Ecocapsules by Nice Architects are portable, egg-shaped microdwellings that run on wind, sun, and rainwater so you can theoretically live off-grid anywhere in the world.
Rendering courtesy of Nice Architects
The Ecocapsule is an egg-shaped, wind- and solar-powered microdwelling from Bratislava, Slovakia–based Nice Architects that is billed as a portable tiny home, cottage, pop-up hotel, or emergency shelter that doubles as a charging station for electric vehicles.
The Ecocapsule’s original design has evolved since 2008, the designers write in a project description, when they first came up with the concept of a tiny, self-contained unit as a “frontier dwelling” for scientists, photographers, rangers, or extreme tourists who wanted to set up camp in the great outdoors.
Renderings of the Ecocapsule in various natural settings, as imagined by the architects.
Renderings courtesy of Nice Architects
In refining the design, they have made the unit more compact for easier mobility and focused on increasing energy independence to make it viable for long-term, ecofriendly, off-grid living in both rural and urban settings (barring zoning laws that are unfriendly to tiny houses, of course).
Imagining the Ecocapsule as an off-grid rooftop housing solution for dense urban areas.
Courtesy of Nice Architects
The designers write that long-term independence is mostly a matter of how to harness and reuse all available energy. High-efficiency solar cells and a silent wind turbine produce energy that is stored for use during periods without sufficient sunlight or wind. A thick wall of thermal insulation helps protect against the elements and reduce thermal loss. The spherical form of the Ecocapsule maximizes rainwater and morning dew collection and is equipped with membrane water filters to render it potable.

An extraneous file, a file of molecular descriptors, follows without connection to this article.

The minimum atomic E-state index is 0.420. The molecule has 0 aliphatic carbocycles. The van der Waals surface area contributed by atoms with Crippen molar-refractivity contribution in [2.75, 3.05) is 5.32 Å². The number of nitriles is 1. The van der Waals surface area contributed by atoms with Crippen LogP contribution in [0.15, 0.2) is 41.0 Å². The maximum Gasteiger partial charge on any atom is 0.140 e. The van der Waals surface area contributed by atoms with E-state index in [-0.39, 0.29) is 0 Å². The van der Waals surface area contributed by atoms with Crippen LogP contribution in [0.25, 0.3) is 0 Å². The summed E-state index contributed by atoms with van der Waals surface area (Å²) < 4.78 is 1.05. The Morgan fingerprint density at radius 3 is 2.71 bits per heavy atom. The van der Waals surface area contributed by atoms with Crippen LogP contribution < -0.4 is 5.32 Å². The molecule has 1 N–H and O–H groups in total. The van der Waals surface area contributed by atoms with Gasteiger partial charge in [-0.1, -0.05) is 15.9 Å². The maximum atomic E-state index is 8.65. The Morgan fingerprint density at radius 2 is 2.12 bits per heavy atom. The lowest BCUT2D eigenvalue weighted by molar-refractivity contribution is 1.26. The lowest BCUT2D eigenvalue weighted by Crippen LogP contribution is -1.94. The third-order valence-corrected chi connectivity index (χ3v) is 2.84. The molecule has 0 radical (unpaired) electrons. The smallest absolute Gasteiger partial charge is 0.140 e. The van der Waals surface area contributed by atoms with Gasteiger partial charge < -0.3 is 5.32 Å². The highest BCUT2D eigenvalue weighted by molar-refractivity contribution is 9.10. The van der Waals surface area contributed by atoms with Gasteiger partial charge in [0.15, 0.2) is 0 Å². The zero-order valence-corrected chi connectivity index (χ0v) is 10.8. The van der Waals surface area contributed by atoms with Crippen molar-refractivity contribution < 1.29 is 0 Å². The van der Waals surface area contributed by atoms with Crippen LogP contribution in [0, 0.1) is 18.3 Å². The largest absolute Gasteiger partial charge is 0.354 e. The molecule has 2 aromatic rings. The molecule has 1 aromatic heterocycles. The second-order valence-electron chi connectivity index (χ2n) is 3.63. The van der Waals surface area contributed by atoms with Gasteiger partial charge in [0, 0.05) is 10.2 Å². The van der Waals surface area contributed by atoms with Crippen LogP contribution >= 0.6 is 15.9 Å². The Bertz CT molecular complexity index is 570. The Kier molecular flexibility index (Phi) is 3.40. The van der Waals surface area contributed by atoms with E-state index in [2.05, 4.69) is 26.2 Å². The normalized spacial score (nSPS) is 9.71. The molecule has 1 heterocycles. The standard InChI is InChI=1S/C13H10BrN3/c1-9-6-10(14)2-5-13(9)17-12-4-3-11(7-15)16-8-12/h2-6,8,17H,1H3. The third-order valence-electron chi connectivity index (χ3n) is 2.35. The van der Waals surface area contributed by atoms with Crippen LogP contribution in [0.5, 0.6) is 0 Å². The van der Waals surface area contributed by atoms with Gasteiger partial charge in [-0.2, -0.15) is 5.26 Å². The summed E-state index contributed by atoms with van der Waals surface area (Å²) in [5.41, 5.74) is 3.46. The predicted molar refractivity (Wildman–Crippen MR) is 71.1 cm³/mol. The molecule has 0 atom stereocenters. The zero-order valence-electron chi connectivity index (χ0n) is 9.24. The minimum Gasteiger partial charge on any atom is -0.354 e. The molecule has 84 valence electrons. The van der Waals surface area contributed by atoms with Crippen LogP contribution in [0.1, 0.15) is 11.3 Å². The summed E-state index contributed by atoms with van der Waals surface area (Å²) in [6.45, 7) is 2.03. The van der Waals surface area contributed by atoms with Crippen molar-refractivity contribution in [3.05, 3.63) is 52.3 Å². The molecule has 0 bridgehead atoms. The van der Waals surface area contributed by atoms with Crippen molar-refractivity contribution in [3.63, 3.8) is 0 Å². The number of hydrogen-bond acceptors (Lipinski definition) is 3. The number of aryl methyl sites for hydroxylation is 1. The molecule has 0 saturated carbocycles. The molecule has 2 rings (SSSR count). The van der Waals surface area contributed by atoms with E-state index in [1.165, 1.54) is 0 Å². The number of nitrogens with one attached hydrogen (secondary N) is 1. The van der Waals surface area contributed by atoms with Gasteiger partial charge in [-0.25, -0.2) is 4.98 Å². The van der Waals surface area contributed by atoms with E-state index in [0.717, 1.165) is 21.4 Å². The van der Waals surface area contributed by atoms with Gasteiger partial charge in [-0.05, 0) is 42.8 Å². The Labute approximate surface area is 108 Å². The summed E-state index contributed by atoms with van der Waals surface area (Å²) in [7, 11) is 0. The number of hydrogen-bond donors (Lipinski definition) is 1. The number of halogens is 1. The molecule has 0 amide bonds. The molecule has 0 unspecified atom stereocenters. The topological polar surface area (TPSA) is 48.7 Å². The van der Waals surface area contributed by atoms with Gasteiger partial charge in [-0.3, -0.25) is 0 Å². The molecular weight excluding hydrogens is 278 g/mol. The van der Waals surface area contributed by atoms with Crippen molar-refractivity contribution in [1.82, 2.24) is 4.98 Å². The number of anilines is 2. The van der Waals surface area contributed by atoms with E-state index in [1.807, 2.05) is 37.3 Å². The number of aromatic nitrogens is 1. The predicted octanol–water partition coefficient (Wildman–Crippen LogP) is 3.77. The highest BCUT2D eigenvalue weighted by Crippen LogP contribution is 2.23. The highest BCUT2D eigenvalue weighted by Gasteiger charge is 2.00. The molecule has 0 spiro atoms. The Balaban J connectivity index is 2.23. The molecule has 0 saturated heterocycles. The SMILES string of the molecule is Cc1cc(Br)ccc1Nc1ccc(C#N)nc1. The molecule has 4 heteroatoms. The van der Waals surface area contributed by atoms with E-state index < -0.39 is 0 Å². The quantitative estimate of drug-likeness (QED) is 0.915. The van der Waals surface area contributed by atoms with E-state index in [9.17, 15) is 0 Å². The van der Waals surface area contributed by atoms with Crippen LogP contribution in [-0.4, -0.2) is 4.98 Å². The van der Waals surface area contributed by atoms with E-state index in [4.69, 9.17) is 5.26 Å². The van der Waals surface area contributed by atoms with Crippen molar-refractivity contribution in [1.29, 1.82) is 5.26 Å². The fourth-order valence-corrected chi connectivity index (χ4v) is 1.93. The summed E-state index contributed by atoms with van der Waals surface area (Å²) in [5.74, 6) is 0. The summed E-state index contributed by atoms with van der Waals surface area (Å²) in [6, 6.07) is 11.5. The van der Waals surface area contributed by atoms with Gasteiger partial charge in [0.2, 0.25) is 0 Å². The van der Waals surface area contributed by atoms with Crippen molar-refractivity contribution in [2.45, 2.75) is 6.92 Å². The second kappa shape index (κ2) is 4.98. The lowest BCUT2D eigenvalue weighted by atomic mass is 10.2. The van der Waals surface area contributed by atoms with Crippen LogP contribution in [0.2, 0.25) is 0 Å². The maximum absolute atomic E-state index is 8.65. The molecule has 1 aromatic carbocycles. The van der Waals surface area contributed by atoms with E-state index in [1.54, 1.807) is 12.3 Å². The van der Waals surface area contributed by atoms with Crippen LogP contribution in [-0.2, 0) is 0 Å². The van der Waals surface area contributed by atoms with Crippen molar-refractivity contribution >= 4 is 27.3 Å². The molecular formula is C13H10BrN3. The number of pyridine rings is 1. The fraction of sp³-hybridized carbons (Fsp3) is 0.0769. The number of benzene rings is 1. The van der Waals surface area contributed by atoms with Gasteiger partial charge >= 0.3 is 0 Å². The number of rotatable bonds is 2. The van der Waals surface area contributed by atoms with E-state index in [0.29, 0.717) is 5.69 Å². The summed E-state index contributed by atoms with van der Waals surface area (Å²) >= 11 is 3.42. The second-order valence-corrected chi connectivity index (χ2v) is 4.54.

The interior of the Ecocapsule.
Most Americans will certainly quibble with the designers’ assertion that the 8-square-meter (86-square-foot) structure “comfortably houses two adults, ” though it might work for honeymooners or those confident enough to test their compatibility. But for the increasing number of people whose dreams include flexible, movable, small-space alternatives, the Ecocapsule comes equipped with a built-in kitchenette complete with running water; a dining area and workspace; a bathroom with a shower and composting toilet; and built-in storage. The designers are developing an electric-powered incineration unit that will also be used to heat the interior.
The first prototype of the Ecocapsule was tested in Trencin, Slovakia, last week and will be on view at the Pioneers Festival in Vienna on May 28–29, Igor Zácek of Nice Architects told me in an email. The 1, 500 kilogram (3, 300 pound) unit fits into standard international shipping containers (sample shipping cost from Slovakia to New York: $2, 400), but the designers are being coy about the purchase price. Zácek said that it would be “competitive ... relative to RV and mobile houses with similar performance” and would be revealed in the last quarter of 2015, when they will start taking preorders. They are currently developing a chassis for towing the capsule that they hope to have available late next year.